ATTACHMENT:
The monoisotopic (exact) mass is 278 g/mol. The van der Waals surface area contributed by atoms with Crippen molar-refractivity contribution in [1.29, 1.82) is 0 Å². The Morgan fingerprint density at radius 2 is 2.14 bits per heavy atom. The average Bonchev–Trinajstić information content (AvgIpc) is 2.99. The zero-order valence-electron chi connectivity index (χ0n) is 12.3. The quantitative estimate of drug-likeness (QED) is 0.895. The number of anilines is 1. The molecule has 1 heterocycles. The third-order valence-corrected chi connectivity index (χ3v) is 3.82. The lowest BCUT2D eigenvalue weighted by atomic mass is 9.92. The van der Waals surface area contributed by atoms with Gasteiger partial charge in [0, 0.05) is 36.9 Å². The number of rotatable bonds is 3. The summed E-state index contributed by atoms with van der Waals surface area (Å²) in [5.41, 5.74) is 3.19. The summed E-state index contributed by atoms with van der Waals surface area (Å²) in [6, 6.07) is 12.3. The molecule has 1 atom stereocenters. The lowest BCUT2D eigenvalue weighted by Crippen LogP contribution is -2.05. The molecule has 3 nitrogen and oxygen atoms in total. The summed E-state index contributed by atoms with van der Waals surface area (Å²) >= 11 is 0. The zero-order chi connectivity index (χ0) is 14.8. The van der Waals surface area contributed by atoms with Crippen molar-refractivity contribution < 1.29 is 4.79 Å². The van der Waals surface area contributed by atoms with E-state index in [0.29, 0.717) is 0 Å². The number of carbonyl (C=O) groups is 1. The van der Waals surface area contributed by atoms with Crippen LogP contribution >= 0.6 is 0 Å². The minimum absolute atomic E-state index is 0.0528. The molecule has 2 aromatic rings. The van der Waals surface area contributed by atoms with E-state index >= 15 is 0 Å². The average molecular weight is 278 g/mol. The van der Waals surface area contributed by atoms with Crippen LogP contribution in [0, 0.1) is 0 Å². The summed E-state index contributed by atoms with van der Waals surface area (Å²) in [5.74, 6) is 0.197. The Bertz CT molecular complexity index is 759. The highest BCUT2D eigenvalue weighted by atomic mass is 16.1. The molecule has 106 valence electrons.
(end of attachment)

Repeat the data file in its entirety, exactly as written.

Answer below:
The monoisotopic (exact) mass is 278 g/mol. The van der Waals surface area contributed by atoms with Crippen molar-refractivity contribution in [1.29, 1.82) is 0 Å². The Morgan fingerprint density at radius 2 is 2.14 bits per heavy atom. The average Bonchev–Trinajstić information content (AvgIpc) is 2.99. The zero-order valence-electron chi connectivity index (χ0n) is 12.3. The quantitative estimate of drug-likeness (QED) is 0.895. The number of anilines is 1. The molecule has 1 heterocycles. The third-order valence-corrected chi connectivity index (χ3v) is 3.82. The lowest BCUT2D eigenvalue weighted by atomic mass is 9.92. The van der Waals surface area contributed by atoms with Gasteiger partial charge in [0, 0.05) is 36.9 Å². The number of rotatable bonds is 3. The summed E-state index contributed by atoms with van der Waals surface area (Å²) in [5.41, 5.74) is 3.19. The summed E-state index contributed by atoms with van der Waals surface area (Å²) in [6, 6.07) is 12.3. The molecule has 1 atom stereocenters. The lowest BCUT2D eigenvalue weighted by Crippen LogP contribution is -2.05. The molecule has 3 nitrogen and oxygen atoms in total. The summed E-state index contributed by atoms with van der Waals surface area (Å²) >= 11 is 0. The zero-order chi connectivity index (χ0) is 14.8. The van der Waals surface area contributed by atoms with Crippen molar-refractivity contribution < 1.29 is 4.79 Å². The van der Waals surface area contributed by atoms with E-state index in [0.29, 0.717) is 0 Å². The number of carbonyl (C=O) groups is 1. The van der Waals surface area contributed by atoms with Crippen LogP contribution >= 0.6 is 0 Å². The minimum absolute atomic E-state index is 0.0528. The molecule has 2 aromatic rings. The van der Waals surface area contributed by atoms with E-state index >= 15 is 0 Å². The average molecular weight is 278 g/mol. The van der Waals surface area contributed by atoms with Crippen LogP contribution in [0, 0.1) is 0 Å². The summed E-state index contributed by atoms with van der Waals surface area (Å²) in [5.74, 6) is 0.197. The Bertz CT molecular complexity index is 759. The highest BCUT2D eigenvalue weighted by atomic mass is 16.1. The molecule has 106 valence electrons.